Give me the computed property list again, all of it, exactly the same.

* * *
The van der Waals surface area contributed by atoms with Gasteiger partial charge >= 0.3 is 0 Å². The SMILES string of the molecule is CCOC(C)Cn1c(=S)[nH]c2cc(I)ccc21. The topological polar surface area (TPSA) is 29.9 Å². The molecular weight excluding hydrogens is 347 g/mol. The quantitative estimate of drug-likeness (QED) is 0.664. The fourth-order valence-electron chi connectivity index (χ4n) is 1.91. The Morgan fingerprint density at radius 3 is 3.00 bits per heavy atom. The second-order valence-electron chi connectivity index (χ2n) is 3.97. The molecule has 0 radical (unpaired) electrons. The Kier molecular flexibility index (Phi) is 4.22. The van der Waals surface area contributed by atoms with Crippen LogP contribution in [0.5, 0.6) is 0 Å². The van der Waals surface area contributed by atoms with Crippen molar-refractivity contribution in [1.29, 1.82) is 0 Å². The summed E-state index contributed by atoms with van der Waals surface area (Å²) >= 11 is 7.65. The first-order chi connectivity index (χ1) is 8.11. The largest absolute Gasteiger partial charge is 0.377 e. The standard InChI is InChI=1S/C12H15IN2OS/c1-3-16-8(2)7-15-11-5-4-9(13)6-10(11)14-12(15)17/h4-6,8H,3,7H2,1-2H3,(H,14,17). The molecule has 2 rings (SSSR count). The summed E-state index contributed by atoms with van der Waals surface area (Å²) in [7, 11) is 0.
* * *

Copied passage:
The van der Waals surface area contributed by atoms with Gasteiger partial charge >= 0.3 is 0 Å². The SMILES string of the molecule is CCOC(C)Cn1c(=S)[nH]c2cc(I)ccc21. The topological polar surface area (TPSA) is 29.9 Å². The molecular weight excluding hydrogens is 347 g/mol. The quantitative estimate of drug-likeness (QED) is 0.664. The fourth-order valence-electron chi connectivity index (χ4n) is 1.91. The Morgan fingerprint density at radius 3 is 3.00 bits per heavy atom. The second-order valence-electron chi connectivity index (χ2n) is 3.97. The molecule has 0 radical (unpaired) electrons. The Kier molecular flexibility index (Phi) is 4.22. The van der Waals surface area contributed by atoms with Crippen LogP contribution in [0.5, 0.6) is 0 Å². The van der Waals surface area contributed by atoms with Crippen molar-refractivity contribution in [1.29, 1.82) is 0 Å². The summed E-state index contributed by atoms with van der Waals surface area (Å²) >= 11 is 7.65. The first-order chi connectivity index (χ1) is 8.11. The largest absolute Gasteiger partial charge is 0.377 e. The standard InChI is InChI=1S/C12H15IN2OS/c1-3-16-8(2)7-15-11-5-4-9(13)6-10(11)14-12(15)17/h4-6,8H,3,7H2,1-2H3,(H,14,17). The molecule has 2 rings (SSSR count). The summed E-state index contributed by atoms with van der Waals surface area (Å²) in [7, 11) is 0.